% with zero mean and unit variance

x = rand(1,100);  % 100 white noise samples,
                  %   uniform between 0 and 1.
xn = 2*(x-0.5);   % Make it uniform between -1 and +1
True white noise is obtained in the limit as the sampling rate goes to infinity and as time goes to plus and minus infinity. In other words, we never work with true white noise, but rather a finite time-segment from a white noise which has been band-limited to less than half the sampling rate and sampled.

In making white noise, it doesn't matter how the amplitude values are distributed probabilistically (although that amplitude-distribution must be the same for each sample--otherwise the noise sequence would not be stationary, i.e., its statistics would be time-varying, which we exclude here). In other words, the relative probability of different amplitudes at any single sample instant does not affect whiteness, provided there is some zero-mean distribution of amplitude. It only matters that successive samples of the sequence are uncorrelated. Further discussion regarding white noise appears in §C.3.

Testing for White Noise

To test whether a set of samples can be well modeled as white noise, we may compute its sample autocorrelation and verify that it approaches an impulse in the limit as the number of samples becomes large; this is another way of saying that successive noise samples are uncorrelated. Equivalently, we may break the set of samples into successive blocks across time, take an FFT of each block, and average their squared magnitudes; if the resulting average magnitude spectrum is flat, then the set of samples looks like white noise. In the following sections, we will describe these steps in further detail, culminating in Welch's method for noise spectrum analysis, summarized in §6.9.


Sample Autocorrelation

The sample autocorrelation of a sequence $ v(n)$ , $ n=0,1,2,\ldots,N-1$ may be defined by

$\displaystyle \hat{r}_{v,N}(l) \isdef \frac{1}{N-\vert l\vert} \sum_{n=0}^{N-1}\overline{v(n)}v(n+l), \quad l=0,\pm1,\pm2, \ldots, \pm (N-1), \protect$ (7.6)

where $ v(n)$ is defined as zero outside of the range $ n\in[0,N-1]$ . (Note that this differs from the usual definition of indexing modulo $ N$ for the DFT.) In more explicit detail, (6.6) can be written out as

$\displaystyle \left\{\begin{array}{ll} \frac{1}{N-l}\sum_{n=0}^{N-1-l}\overline{v(n)}v(n+l), & l=0,1,2,\ldots,N-1 \\ [5pt] \frac{1}{N+l}\sum_{n=-l}^{N-1}\overline{v(n)}v(n+l), & l=-1,-2,\ldots,-N+1 \\ \end{array} \right. \protect$ (7.7)

and zero for $ \left\vert l\right\vert\geq N$ .

In matlab, the sample autocorrelation of a vector x can be computed using the xcorr function.7.3

Example:

octave:1> xcorr([1 1 1 1], 'unbiased')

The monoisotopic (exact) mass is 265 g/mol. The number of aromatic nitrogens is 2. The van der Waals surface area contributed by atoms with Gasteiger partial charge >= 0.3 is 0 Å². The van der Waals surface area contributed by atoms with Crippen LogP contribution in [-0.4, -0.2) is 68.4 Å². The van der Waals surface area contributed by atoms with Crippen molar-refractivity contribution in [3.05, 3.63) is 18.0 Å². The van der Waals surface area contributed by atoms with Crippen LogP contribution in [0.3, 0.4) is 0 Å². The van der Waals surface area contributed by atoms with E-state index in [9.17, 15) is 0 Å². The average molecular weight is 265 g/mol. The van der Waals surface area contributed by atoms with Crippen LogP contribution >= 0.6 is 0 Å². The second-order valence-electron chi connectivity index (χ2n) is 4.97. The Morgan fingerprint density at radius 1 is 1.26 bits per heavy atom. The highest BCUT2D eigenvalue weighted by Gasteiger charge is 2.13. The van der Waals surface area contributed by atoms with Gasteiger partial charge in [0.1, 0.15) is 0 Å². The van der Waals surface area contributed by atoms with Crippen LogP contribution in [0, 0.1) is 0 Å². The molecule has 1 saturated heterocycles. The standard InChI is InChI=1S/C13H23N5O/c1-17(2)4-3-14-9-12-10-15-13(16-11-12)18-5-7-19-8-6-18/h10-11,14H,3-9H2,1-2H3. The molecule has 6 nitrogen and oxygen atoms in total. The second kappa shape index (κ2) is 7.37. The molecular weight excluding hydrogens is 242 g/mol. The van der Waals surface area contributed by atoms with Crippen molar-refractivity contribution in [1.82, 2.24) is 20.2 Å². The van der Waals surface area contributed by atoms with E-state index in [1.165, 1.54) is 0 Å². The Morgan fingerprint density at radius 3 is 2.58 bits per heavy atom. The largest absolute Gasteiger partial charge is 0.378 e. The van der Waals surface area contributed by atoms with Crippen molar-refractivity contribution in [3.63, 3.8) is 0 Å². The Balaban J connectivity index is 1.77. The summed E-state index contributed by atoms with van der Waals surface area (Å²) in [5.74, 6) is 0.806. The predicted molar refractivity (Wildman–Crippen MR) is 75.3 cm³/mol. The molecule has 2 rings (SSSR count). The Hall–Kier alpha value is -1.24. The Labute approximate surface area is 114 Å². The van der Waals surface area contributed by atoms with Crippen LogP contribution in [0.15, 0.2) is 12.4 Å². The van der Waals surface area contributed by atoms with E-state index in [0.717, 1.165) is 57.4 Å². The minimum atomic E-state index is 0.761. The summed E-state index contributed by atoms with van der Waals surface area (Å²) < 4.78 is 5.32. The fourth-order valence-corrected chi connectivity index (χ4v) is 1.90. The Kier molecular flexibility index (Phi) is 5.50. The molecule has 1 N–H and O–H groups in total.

ans =
  1   1   1   1   1   1   1
The xcorr function also performs cross-correlation when given a second signal argument, and offers additional features with additional arguments. Say help xcorr for details.

Note that $ \hat{r}_{v,N}(l)$ is the average of the lagged product $ x(n)x(n+l)$ over all available data. For white noise, this average approaches zero for $ l\neq0$ as the number of terms in the average increases. That is, we must have

$\displaystyle \hat{r}_{v,N}(l) \approx \left\{\begin{array}{ll} \hat{\sigma}_{v,N}^2, & l=0 \\ [5pt] 0, & l\neq 0 \\ \end{array} \right. \isdef \hat{\sigma}_{v,N}^2 \delta(l)$ (7.8)

where

$\displaystyle \hat{\sigma}_{v,N}^2 \isdef \frac{1}{N}\sum_{n=0}^{N-1} \left\vert v(n)\right\vert^2$ (7.9)

is defined as the sample variance of $ v$ .7.4

The plot in the upper left corner of Fig.6.1 shows the sample autocorrelation obtained for 32 samples of pseudorandom numbers (synthetic random numbers). (For reasons to be discussed below, the sample autocorrelation has been multiplied by a Bartlett (triangular) window.) Proceeding down the column on the left, the results of averaging many such sample autocorrelations can be seen. It is clear that the average sample autocorrelation function is approaching an impulse, as desired by definition for white noise. (The right column shows the Fourier transform of each sample autocorrelation function, which is a smoothed estimate of the power spectral density, as discussed in §6.6 below.)

Figure 6.1: Averaged sample autocorrelations and their Fourier transforms.
\includegraphics[width=\twidth]{eps/twhite}

For stationary stochastic processes $ v(n)$ , the sample autocorrelation function $ \hat{r}_{v,N}(l)$ approaches the true autocorrelation function $ r_v(l)$ in the limit as the number of observed samples $ N$ goes to infinity, i.e.,

$\displaystyle \lim_{N\to\infty} \hat{r}_{v,N}(l) = r_v(l).$ (7.10)